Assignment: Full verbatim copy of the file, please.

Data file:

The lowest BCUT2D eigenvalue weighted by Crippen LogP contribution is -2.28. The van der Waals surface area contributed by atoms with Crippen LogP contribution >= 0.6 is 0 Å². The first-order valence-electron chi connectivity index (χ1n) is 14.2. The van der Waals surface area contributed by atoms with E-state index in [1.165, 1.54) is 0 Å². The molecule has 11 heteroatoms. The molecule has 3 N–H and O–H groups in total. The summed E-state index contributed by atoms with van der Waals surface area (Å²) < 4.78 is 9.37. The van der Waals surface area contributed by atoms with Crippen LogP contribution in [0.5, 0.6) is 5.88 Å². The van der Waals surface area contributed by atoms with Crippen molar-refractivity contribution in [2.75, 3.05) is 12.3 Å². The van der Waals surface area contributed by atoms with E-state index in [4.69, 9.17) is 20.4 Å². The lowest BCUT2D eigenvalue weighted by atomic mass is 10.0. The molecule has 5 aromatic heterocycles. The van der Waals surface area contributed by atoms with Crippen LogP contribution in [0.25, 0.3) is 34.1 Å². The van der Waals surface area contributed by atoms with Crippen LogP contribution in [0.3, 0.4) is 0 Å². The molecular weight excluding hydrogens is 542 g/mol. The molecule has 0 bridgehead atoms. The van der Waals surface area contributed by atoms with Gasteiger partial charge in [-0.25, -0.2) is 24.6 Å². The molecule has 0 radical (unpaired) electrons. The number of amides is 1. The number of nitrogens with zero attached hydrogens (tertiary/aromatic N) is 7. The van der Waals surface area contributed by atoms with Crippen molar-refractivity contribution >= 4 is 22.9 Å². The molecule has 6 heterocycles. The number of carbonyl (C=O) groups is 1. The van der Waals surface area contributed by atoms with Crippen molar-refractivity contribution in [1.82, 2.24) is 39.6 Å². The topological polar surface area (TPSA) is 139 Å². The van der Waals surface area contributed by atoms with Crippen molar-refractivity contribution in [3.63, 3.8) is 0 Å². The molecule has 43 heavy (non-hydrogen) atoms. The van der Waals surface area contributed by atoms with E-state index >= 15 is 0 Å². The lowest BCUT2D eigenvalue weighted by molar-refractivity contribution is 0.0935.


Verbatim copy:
The lowest BCUT2D eigenvalue weighted by Crippen LogP contribution is -2.28. The van der Waals surface area contributed by atoms with Crippen LogP contribution >= 0.6 is 0 Å². The first-order valence-electron chi connectivity index (χ1n) is 14.2. The van der Waals surface area contributed by atoms with E-state index in [1.165, 1.54) is 0 Å². The molecule has 11 heteroatoms. The molecule has 3 N–H and O–H groups in total. The summed E-state index contributed by atoms with van der Waals surface area (Å²) < 4.78 is 9.37. The van der Waals surface area contributed by atoms with Crippen LogP contribution in [0.5, 0.6) is 5.88 Å². The van der Waals surface area contributed by atoms with Crippen molar-refractivity contribution in [2.75, 3.05) is 12.3 Å². The van der Waals surface area contributed by atoms with E-state index in [4.69, 9.17) is 20.4 Å². The lowest BCUT2D eigenvalue weighted by atomic mass is 10.0. The molecule has 5 aromatic heterocycles. The van der Waals surface area contributed by atoms with Crippen LogP contribution in [0.25, 0.3) is 34.1 Å². The van der Waals surface area contributed by atoms with Crippen LogP contribution in [0.3, 0.4) is 0 Å². The molecular weight excluding hydrogens is 542 g/mol. The molecule has 0 bridgehead atoms. The van der Waals surface area contributed by atoms with Gasteiger partial charge in [-0.25, -0.2) is 24.6 Å². The molecule has 0 radical (unpaired) electrons. The number of amides is 1. The number of nitrogens with zero attached hydrogens (tertiary/aromatic N) is 7. The van der Waals surface area contributed by atoms with Crippen molar-refractivity contribution >= 4 is 22.9 Å². The molecule has 6 heterocycles. The number of carbonyl (C=O) groups is 1. The van der Waals surface area contributed by atoms with Crippen molar-refractivity contribution in [1.82, 2.24) is 39.6 Å². The topological polar surface area (TPSA) is 139 Å². The van der Waals surface area contributed by atoms with Crippen molar-refractivity contribution in [3.63, 3.8) is 0 Å². The molecule has 43 heavy (non-hydrogen) atoms. The van der Waals surface area contributed by atoms with E-state index >= 15 is 0 Å². The lowest BCUT2D eigenvalue weighted by molar-refractivity contribution is 0.0935.